January 4th, 2021 | Uplift, a series: Conversations to raise awareness, lift voices, inspire
Malia Baker is an actress perhaps best known for her role as Mary-Anne in Netflix’s series The Baby-Sitter’s Club. From a young age, she was interested in the arts, with both of her parents setting the stage for the passion that arose in her. From dance to musical theater and film, the Vancouver-based performer has immersed herself since the age of two. As Malia gains recognition for her acting chops, she has also dedicated herself to social and environmental causes — from gender-based violence to climate change to the Black Lives Matter movement.
We sat down with Malia recently, as part of our Uplift series, to learn more. Here’s the interview:
Thank you, Malia, for joining us today, and congratulations on your recent successes. Just over a month ago, we heard that Netflix is producing a second season of The Baby-Sitters Club. You’ll also be starring in the second season of Nickelodeon’s Are You Afraid of the Dark? And you were just named one of Seventeen Magazine’s 2020 Voices of the Year.
Recognition of your versatility as an actress is clearly growing. Malia, you’ve been performing from a very early age. What stirred in you this passion for the arts? Who were some of your role models growing up, and why?
MALIA: Well, I’ve got to be honest. I come from a not-so-sporty but very artistic family. My dad is a musician, and my mom has done arts in all sorts of areas. I always knew I was going to be a part of the arts in some way. I started dancing when I was two, musical theater when I was three, and now acting, for which I’m grateful. Now, it has grown into something that I’m so grateful for — and so confused because it happened so fast.
Some of my first role models included Robin Williams, Meryl Streep, and Nelson Mandela. I would also add Greta Thunberg, Yara Shahidi, Malala — the list could go on and on, but that is what I’ll sum up in a short portion for you here.
Since the first season of The Baby-Sitters Club, your followers on social media have grown exponentially, and you’ve been highlighted in Elle, Teen Vogue, Fashionista, Oprah Magazine, and now Seventeen. How has this impacted you? Has it all been positive? And are there lessons you’ve learned along the way you would like your fans to know?
MALIA: It has been all positive. I am so grateful for every opportunity, every person, and everything that has come my way. It happened so fast and flourished into something I am so proud of. I am so proud of everyone who has had a helping hand in making this into this big thing. It has been quite amazing and surreal, and it’s a lot of new experiences which I’m so grateful for. I am looking forward to the future.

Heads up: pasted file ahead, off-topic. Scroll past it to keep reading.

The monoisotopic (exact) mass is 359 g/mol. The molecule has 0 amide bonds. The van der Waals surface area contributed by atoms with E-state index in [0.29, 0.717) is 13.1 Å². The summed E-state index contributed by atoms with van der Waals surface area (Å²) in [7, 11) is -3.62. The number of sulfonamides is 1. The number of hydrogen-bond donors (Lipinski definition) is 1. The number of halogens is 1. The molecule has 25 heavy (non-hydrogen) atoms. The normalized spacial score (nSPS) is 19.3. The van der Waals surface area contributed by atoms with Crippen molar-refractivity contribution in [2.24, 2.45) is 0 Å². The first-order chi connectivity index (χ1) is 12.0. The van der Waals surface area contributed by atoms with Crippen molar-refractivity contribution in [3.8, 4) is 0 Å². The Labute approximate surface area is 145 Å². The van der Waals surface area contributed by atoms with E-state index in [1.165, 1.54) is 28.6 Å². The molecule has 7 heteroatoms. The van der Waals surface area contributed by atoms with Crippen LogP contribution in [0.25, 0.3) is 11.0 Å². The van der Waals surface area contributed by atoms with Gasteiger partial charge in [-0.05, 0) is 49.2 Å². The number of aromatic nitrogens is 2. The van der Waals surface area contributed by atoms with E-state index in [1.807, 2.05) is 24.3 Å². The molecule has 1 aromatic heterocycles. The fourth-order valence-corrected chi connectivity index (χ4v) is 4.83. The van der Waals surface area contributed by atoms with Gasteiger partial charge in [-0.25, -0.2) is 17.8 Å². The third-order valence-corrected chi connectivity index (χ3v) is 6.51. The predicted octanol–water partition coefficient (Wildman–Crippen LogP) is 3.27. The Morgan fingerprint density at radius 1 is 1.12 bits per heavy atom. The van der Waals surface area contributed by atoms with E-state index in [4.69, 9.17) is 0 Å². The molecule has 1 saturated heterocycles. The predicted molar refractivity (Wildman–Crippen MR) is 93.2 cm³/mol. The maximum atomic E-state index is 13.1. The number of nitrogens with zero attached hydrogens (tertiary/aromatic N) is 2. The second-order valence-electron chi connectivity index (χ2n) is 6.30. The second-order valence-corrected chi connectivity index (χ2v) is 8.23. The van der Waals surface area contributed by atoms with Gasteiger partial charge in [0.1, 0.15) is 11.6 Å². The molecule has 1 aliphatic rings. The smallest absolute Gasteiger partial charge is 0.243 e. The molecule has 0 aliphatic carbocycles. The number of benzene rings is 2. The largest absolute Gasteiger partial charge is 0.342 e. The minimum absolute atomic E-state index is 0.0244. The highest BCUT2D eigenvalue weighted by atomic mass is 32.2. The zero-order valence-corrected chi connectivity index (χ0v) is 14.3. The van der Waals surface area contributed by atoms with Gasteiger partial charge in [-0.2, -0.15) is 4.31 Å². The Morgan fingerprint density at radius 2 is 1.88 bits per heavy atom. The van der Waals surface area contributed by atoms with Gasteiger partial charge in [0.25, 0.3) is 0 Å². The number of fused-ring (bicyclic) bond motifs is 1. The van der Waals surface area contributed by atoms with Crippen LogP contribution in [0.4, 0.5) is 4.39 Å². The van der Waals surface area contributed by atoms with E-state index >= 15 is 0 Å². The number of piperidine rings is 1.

Some lessons: I think I have learned a lot of new skills. One lesson I learned is to make sure that you have your own comfort crowd and your own community that is there for you. I know that if things got a little stressful for me, I’d want my mom, my sister or my friends there with me so that I’d be able to put my best foot forward. Making sure you have the right people around you, that support you in everything that you are doing, thinking of, or dreaming of.
You know, Malia, you’ve really made a point to speak up for issues you believe are important. You were recently featured as part of the 1st Annual Girls Talk summit hosted at the Boys and Girls Club of Metro Atlanta. For the summit, you talked about girls’ empowerment and self-love, while openly discussing how you deal with your own anxiety, how you’ve navigated self-doubt, and how much you’ve worked to build your confidence. You’ve also been an outspoken advocate for taking pride in natural hair, and you brought a real authenticity and vulnerability into your Baby-Sitters Club character Mary-Anne’s relationship with transgender character, Bailey, portrayed by trans actor Kai Shappley. Why are you compelled to speak up?
MALIA: I feel like that’s a hard question because, as a young Black girl growing up in today’s society, I don’t want to be scared for my life and the lives of my brothers and sisters, simply for going out in the streets. I feel like I have always had a deep-rooted feeling that I was going to do something. I had no idea what that was until now, but I’ve always been compelled to speak up because I look at everything that’s going on in the world and where I am. It’s very important to me to use my platform to bring issues to light and lift up the voices of others whenever I can.
Back in March, Malia, you took part in an Instagram Live on Women’s Equality Day, saying “it reminds me of how far we’ve come, but how far we still have to go. The fight for our rights is both global & in our own backyard.” And in the same breath you mentioned Breonna Taylor, Riah Milton, and Dominique Fells. These deaths are case in point for exactly how far we have to go. Can you tell us, are you hopeful that we will find ways to advance gender equality and counter gender-based violence and systemic racism here in the United States and globally?